I still remember the heated arguments I'd have with my high school professors about dynamic languages. What do you mean python isn't a real language? What's wrong with you!? Dynamic languages are the coolest thing ever!
Some kids fight about curfews and school rules, I fought about scripting languages being just as "real" as the likes of C and Pascal. That was ten years ago - dynamic languages were all the rage and I just started exploring the world of programming beyond what my mentors laid out in front of me.
Nimble scripting languages sounded like a promised land compared to the musky static languages of yore. No longer would you be forced to think about data types all the time, no longer would your code be littered with the
double of the world, no more stifling constraints on using a variable once it's been defined.
Just a pure expression of thought. Programmer and problem at peace with one another, no angry compiler will get in your way.
Yesterday I realised dynamic languages have jumped the shark. The evidence has been mounting for a while, but yesterday's mishap with Ruby on Rails sealed the deal.
Did you know that Rails environment settings, the
ENV hash, only accepts string settings? I wanted to make a boolean flag. The only solution was to make a string
'false', then do a string comparison when needed. There isn't even a native way to cast a string to a boolean.
Programmer left completely to his own devices. Out in the rain. With no chance of escape.
The closest Ruby will let you to casting a string to a boolean is using something like
!!'blah', but all strings evaluate to
true. Even empty strings.
Try it. It works.
Part of the code returns
undefined, which is magically transformed into a string, then other parts of the code select particular characters from that string ... the mind reels in disbelief.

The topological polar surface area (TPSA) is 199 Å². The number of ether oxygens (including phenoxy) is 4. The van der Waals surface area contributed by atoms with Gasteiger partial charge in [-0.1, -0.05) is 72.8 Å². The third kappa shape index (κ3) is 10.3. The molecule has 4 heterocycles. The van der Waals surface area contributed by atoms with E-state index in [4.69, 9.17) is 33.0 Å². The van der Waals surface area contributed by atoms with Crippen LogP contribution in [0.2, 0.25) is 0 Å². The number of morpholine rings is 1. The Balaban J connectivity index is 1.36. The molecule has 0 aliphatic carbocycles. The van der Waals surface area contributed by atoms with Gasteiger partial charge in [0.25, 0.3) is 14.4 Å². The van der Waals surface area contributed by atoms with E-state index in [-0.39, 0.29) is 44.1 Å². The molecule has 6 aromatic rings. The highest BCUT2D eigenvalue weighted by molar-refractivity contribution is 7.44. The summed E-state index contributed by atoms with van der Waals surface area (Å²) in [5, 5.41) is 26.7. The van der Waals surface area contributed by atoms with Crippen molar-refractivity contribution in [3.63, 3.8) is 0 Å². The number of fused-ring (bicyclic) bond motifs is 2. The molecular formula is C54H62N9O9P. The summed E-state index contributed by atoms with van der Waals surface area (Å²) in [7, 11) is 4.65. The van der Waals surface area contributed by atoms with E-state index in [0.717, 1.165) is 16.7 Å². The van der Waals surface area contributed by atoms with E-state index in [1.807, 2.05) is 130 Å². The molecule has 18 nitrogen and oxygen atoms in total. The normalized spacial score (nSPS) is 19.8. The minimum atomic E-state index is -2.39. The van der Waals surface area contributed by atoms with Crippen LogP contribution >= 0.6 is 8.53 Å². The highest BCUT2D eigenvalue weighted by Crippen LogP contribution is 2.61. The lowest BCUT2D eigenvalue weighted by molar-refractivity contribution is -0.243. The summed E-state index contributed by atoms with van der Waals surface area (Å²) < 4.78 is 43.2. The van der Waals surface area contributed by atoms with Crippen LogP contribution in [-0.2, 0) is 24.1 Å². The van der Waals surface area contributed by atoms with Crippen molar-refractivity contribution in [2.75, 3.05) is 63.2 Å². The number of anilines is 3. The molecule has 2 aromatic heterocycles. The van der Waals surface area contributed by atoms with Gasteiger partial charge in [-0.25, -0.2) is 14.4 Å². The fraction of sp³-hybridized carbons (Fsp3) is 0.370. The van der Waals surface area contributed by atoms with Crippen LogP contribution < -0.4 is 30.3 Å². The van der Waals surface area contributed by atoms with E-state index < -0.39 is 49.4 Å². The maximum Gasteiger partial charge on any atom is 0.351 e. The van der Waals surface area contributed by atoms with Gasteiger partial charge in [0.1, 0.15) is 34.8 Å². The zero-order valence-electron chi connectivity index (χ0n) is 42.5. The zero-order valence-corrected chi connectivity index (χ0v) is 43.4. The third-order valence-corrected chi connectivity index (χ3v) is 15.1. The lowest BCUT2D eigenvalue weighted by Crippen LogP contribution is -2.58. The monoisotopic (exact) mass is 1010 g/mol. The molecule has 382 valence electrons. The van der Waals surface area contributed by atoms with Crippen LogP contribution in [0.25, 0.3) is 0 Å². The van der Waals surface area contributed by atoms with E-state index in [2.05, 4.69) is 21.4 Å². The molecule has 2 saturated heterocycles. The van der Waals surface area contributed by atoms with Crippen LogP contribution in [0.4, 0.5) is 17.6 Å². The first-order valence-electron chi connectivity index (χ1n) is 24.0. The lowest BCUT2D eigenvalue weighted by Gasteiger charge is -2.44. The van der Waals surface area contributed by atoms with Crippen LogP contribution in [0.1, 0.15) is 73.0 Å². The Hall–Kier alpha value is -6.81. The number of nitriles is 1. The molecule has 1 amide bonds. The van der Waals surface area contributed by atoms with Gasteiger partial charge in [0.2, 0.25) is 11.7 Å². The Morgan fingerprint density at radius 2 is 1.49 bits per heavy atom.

I don't want to remember the atrocities I've committed in PHP just to convince it that yes, I do know what I'm doing, yes I do want that variable to behave like it's a particular type.
Python's strong typing at least ensures we can't add a string to an integer, but there's still the odd
5/float(2) type of hack. Some people suggest going as far as littering your code with assert statements to ensure your team mates can't do stupid things with your functions.
This is the exact opposite of what I was promised as an aspiring 15 year old coder.
Dynamic languages promised an ease of development, a sense of thinking about solving the problem instead of worrying about talking to the computer. And the world fell in love.
Instead, dynamic languages delivered a hodgepodge so wibbly-wobbly it always forces you to think about data types, even about the particular quirks of how this particular language handles certain conversions. Always at the worst possible moment. Nothing is true anymore, you can't rely on a single thing; without automated tests you're flying blind, relying on nothing but your raw coding prowess to stave off the always imminent failure.
God forbid one of your team mates does something stupid.
But we did get away from the whole
int a nonsense. And we did get fancy REPL's. And we did get away from the write-compile-run cycle.
But what have the Romans ever done for us!
Here's the thing, though, there is now a whole new class of even awesomer languages - the modern statically strong typed languages.
Scala and Haskell have everything we've always wanted from a dynamic language. You never have to spell out a variable's name, the compiler often knows better than you do anyway, and there is a REPL you can use to prototype things.
But unlike dynamic languages you can rely on everything. All the benefits of static type analysis, most of the benefits of dynamic languages. Hell, you can get rid of the write-compile-run cycle with a simple bash script that compiles your code before running it.
Just remember, static languages are not just C and Java anymore. The world has moved on while we were stuck in the dynamic hell hole for the past ten years.
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